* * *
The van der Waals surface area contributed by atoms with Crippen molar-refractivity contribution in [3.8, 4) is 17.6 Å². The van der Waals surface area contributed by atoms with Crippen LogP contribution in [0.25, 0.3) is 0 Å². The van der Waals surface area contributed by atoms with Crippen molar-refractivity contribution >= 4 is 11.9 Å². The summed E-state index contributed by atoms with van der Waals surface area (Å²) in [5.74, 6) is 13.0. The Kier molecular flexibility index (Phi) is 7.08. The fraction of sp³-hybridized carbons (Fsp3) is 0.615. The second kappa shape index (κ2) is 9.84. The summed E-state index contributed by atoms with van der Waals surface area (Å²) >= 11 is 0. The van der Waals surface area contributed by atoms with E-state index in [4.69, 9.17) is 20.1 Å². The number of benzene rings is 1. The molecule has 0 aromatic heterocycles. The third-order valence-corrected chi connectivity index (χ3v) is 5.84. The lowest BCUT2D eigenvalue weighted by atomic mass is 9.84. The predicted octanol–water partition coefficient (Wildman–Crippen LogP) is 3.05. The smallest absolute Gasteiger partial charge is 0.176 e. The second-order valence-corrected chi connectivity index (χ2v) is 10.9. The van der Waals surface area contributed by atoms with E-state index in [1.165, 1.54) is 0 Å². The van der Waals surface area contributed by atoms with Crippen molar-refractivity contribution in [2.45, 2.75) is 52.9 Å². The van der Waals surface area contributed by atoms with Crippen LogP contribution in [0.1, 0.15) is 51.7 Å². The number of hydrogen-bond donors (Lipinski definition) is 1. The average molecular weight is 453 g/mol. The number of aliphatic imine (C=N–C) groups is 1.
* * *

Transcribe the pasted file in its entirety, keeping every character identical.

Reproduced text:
The van der Waals surface area contributed by atoms with Crippen molar-refractivity contribution in [3.8, 4) is 17.6 Å². The van der Waals surface area contributed by atoms with Crippen LogP contribution in [0.25, 0.3) is 0 Å². The van der Waals surface area contributed by atoms with Crippen molar-refractivity contribution >= 4 is 11.9 Å². The summed E-state index contributed by atoms with van der Waals surface area (Å²) in [5.74, 6) is 13.0. The Kier molecular flexibility index (Phi) is 7.08. The fraction of sp³-hybridized carbons (Fsp3) is 0.615. The second kappa shape index (κ2) is 9.84. The summed E-state index contributed by atoms with van der Waals surface area (Å²) >= 11 is 0. The van der Waals surface area contributed by atoms with E-state index in [4.69, 9.17) is 20.1 Å². The number of benzene rings is 1. The molecule has 0 aromatic heterocycles. The third-order valence-corrected chi connectivity index (χ3v) is 5.84. The lowest BCUT2D eigenvalue weighted by atomic mass is 9.84. The predicted octanol–water partition coefficient (Wildman–Crippen LogP) is 3.05. The smallest absolute Gasteiger partial charge is 0.176 e. The second-order valence-corrected chi connectivity index (χ2v) is 10.9. The van der Waals surface area contributed by atoms with E-state index in [1.165, 1.54) is 0 Å². The van der Waals surface area contributed by atoms with Crippen molar-refractivity contribution in [2.45, 2.75) is 52.9 Å². The van der Waals surface area contributed by atoms with Crippen LogP contribution in [0.1, 0.15) is 51.7 Å². The number of hydrogen-bond donors (Lipinski definition) is 1. The average molecular weight is 453 g/mol. The number of aliphatic imine (C=N–C) groups is 1.